What a week. As a result of personal struggles and a list of deadlines longer than my forearm I felt the need to take a week off from blogging. But now that I’m back I have something I want to talk about. A realization that recently popped into my mind.
As a writer, I’m constantly crafting the struggles of characters. I ask myself how their struggles will eventually shape who they become? I use my characters struggles to help develop their being, to force them to grow and change. In order to do so, I look at the big picture. I consider plot and look to connect my characters to their worlds through some identifiable struggle. I feel compassion for them. I offer them tools in order to overcome said struggle or, at least, to find a sense of harmony. And yet I do not offer myself these same tools. When I consider my struggles I experience a kind of tunnel vision, the result of obsessive and detrimental loop thinking. I often forget the big picture and rarely consider how my feelings will contribute to my own character growth.
It’s been a difficult week. I admit, stress had gotten the better part of me. My body felt shaky as a result of shot nerves and I felt exhausted, emotionally depleted and numb (and that list of deadlines is definitely not helping.) But I am a solution and goal driven individual. This is good and bad. It’s bad in that I suffer from a kind of performance addiction that causes me to feel perpetually terrified of “failure” but good in that it encourages me to seek solutions to my problems. So, goal-oriented Emma set off on a Sunday night adventure to the only place in the world that has remained 100% capable of “cheering me up” or “calming me down.” That place is Chapters. If I’m having a particularly bad day I’ll likely end up at Chapters, sitting on a carpet somewhere hunkered over a book and because I am goal-oriented, if I’ve arrived at Chapters with the aim of “feeling better” I may end up in the self-help and general wellness section. I definitely did last night and came home with yet another stack of books to offer my bookshelf (or rather, floor… because my bookshelf is full.)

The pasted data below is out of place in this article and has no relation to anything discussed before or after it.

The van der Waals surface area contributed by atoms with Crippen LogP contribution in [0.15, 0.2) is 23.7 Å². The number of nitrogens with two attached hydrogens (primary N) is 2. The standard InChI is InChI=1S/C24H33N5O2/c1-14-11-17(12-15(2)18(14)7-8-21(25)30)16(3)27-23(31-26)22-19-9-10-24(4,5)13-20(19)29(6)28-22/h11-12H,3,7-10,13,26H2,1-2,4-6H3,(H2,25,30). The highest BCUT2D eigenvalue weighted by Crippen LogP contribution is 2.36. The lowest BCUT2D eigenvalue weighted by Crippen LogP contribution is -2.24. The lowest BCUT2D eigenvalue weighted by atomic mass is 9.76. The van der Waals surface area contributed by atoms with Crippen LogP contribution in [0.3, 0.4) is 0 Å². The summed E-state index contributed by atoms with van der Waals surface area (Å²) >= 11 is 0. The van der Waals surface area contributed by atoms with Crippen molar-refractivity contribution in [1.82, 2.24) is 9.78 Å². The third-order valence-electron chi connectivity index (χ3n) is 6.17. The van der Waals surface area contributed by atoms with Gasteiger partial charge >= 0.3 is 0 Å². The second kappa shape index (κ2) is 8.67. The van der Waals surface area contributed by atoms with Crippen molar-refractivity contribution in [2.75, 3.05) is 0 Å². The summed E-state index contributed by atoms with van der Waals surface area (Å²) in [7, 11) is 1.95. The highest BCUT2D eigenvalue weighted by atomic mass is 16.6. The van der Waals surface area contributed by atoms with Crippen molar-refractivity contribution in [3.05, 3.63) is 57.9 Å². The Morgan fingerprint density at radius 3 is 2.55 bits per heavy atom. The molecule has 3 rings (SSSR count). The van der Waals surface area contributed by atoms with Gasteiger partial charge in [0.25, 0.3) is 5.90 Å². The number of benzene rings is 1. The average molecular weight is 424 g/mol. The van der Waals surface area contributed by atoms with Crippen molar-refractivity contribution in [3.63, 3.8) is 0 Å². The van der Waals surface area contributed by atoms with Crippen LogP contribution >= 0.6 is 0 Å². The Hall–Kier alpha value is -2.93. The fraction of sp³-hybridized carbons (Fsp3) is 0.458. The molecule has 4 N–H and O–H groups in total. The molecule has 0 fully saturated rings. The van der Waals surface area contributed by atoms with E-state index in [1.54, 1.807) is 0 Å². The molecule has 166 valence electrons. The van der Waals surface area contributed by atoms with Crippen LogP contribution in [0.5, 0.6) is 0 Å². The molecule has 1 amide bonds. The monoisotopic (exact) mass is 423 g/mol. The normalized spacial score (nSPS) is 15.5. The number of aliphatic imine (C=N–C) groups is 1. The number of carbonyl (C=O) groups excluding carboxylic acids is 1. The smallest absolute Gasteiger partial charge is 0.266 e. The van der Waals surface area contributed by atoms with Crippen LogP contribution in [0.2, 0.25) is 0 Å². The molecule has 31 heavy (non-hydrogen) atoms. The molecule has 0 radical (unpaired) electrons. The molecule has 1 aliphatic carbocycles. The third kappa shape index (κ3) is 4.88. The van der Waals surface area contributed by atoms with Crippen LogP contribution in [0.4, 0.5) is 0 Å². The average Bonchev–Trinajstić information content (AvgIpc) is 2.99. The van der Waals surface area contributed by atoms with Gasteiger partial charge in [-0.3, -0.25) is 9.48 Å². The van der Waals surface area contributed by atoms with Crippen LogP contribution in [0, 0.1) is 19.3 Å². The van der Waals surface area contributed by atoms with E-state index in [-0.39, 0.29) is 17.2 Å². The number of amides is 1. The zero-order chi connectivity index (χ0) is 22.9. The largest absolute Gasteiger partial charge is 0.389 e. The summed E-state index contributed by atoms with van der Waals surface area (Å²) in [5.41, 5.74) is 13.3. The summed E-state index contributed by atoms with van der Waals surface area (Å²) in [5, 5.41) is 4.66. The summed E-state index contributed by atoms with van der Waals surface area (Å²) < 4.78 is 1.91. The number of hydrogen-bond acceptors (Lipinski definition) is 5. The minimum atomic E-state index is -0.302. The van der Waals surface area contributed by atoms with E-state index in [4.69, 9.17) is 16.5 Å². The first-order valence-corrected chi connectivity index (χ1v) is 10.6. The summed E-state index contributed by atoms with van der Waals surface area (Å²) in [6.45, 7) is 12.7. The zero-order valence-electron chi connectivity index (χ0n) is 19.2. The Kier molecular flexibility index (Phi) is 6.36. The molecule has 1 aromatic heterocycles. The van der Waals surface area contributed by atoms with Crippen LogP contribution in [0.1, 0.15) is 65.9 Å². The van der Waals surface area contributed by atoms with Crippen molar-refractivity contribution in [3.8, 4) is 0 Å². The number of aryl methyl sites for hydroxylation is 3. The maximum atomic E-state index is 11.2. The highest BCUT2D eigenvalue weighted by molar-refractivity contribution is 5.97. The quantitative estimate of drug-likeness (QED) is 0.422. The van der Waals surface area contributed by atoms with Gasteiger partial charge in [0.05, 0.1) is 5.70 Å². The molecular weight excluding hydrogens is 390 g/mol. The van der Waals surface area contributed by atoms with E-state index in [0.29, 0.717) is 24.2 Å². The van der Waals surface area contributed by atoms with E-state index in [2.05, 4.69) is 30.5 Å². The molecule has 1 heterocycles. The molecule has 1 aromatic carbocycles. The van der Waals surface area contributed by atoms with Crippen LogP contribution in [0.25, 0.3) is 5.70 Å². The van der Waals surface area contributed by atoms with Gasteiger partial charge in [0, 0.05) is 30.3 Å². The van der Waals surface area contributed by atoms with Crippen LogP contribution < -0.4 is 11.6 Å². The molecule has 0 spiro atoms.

Although the book I’m about to describe did not make it onto my stack of happy/helpful new purchases, it nevertheless inspired the realization described above. The book discussed the vital importance of storytelling and sought to reveal how various characters have been depicted in famous folk tales. I skimmed over the book briefly and felt no need to read about basic plot structures, but as I slid the book back onto the shelf I got to thinking. How is it that I sometimes feel more compassion for my characters than I do for myself? What can I learn from what I’ve attempted to teach characters I’ve created? To be honest, I could probably learn a lot. The old “you should take your own advice” comment is highly applicable to this situation.
This said, because characters are infused with emotion, what we read can severely impact our outlooks or current moods. This weekend, being in the headspace that I was, was probably not the best weekend to be reading Birdie, by Tracey Lindberg. While the novel is fantastic, its description as a “darkly comic and moving novel about the universal experience of recovering from tragedy” is certainly accurate. What did I read instead? How to be a Canadian by Will and Ian Ferguson had me in tears from laughing so hard. Only one other author has managed to make me cry and laugh out loud and that author is a favourite of mine. Bill Bryson. I highly recommend any of his books.
So I suppose this is a step towards learning to be compassionate. Realizing and admitting that maybe I needed some “light-heartedness” in my life and taking the steps to cast a little more brightness. I needed to laugh. Probably needed to cry too. So thank you, Will and Ian Ferguson.
When I started this blog, I picked the tagline “on books, writing, tea and late night anxiety” because these elements, at least in my own life, are constantly at play with one another. But now I’m beginning to take a closer look at how these elements interact. How does what I read impact my anxious moods? What can I learn from characters I’ve created or characters created by various authors? I am approaching, and I apologize for the cliche, the next chapter of my life and I will attempt to navigate these new pages with the same patience and compassion I have shown my characters. For now, however, that list of deadlines is calling my name so I thank you for reading and wish everyone a wonderful Monday.